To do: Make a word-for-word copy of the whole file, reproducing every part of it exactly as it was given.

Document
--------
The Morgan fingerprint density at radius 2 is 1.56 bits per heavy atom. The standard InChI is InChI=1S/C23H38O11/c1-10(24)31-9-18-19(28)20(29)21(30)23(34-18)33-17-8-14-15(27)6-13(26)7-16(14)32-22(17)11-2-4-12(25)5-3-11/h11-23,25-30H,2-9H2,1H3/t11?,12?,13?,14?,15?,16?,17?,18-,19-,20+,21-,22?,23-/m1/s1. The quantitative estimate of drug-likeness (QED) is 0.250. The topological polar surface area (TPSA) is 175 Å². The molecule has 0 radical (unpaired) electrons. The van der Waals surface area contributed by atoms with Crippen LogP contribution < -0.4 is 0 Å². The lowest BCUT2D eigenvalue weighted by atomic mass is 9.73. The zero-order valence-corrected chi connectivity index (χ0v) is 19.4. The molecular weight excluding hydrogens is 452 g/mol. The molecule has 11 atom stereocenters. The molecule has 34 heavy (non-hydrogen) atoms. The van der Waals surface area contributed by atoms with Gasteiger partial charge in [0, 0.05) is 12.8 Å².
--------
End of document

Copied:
The Morgan fingerprint density at radius 2 is 1.56 bits per heavy atom. The standard InChI is InChI=1S/C23H38O11/c1-10(24)31-9-18-19(28)20(29)21(30)23(34-18)33-17-8-14-15(27)6-13(26)7-16(14)32-22(17)11-2-4-12(25)5-3-11/h11-23,25-30H,2-9H2,1H3/t11?,12?,13?,14?,15?,16?,17?,18-,19-,20+,21-,22?,23-/m1/s1. The quantitative estimate of drug-likeness (QED) is 0.250. The topological polar surface area (TPSA) is 175 Å². The molecule has 0 radical (unpaired) electrons. The van der Waals surface area contributed by atoms with Crippen LogP contribution < -0.4 is 0 Å². The lowest BCUT2D eigenvalue weighted by atomic mass is 9.73. The zero-order valence-corrected chi connectivity index (χ0v) is 19.4. The molecular weight excluding hydrogens is 452 g/mol. The molecule has 11 atom stereocenters. The molecule has 34 heavy (non-hydrogen) atoms. The van der Waals surface area contributed by atoms with Gasteiger partial charge in [0, 0.05) is 12.8 Å².